This passage is from the Buddha-charita, the first complete biography of the Buddha, written by the poet Ashvaghosha, probably in the first century C.E. The Buddha-charita is made up of twenty-eight songs recounting events in Shakyamuni Buddha’s life up to the time of his great awakening. These verses speak of Shakyamuni’s family and the events that surrounded the birth of the historical Buddha. Original spellings and usages from this 1893 translation by Edward B. Cowell have been retained throughout. This installment marks the first in a series of excerpts from The Buddha-Karita or Life of Buddha, reprinted with permission from Cosmo Publications, New Delhi, India.
The Arhat is here saluted, who has no counterpart—who, as bestowing the supreme happiness, surpasses (Brahman) the Creator—who, as driving away darkness, vanquishes the sun—and, as dispelling all burning heat, surpasses the beautiful moon.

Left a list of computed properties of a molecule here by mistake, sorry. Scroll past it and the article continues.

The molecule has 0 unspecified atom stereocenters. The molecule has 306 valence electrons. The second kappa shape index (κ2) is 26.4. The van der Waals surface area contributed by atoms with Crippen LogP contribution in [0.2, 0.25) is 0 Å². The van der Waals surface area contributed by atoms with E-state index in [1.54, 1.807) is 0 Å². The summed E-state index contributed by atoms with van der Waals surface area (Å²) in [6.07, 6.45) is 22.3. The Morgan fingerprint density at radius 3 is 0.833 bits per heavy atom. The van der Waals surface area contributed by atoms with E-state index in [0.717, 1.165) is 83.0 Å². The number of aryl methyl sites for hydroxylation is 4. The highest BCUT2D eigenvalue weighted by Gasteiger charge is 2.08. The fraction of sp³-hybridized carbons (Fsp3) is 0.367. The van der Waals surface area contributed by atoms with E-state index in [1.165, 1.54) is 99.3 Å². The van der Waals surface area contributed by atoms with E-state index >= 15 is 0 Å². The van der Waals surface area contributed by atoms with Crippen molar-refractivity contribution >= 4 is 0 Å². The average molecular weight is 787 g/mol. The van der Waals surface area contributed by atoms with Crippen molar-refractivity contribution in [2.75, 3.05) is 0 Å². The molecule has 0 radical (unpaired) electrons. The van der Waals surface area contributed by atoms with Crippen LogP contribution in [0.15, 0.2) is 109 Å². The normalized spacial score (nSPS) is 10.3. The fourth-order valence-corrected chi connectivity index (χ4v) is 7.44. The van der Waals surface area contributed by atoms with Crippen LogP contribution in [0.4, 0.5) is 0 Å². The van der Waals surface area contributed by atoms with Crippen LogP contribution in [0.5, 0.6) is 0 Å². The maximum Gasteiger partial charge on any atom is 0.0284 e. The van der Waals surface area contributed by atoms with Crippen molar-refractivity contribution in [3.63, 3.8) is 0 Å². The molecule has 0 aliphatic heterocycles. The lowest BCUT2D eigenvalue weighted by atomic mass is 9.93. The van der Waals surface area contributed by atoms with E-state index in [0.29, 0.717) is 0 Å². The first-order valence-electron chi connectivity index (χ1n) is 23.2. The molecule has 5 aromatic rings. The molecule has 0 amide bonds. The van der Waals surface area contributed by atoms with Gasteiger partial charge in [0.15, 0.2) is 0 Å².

There was a city, the dwelling-place of the great saint Kapila, having its sides surrounded by the beauty of a lofty broad table-land as by a line of clouds, and itself, with its high-soaring palaces, immersed in the sky.
By its pure and lofty system of government it, as it were, stole the splendor of the clouds of Mount Kailasa, and while it bore the clouds which came to it through a mistake, it fulfilled the imagination which had led them thither.
This article is available to subscribers only. Subscribe now for immediate access to the magazine plus video teachings, films, e-books, and more.Subscribe Now
Already a subscriber? Log in.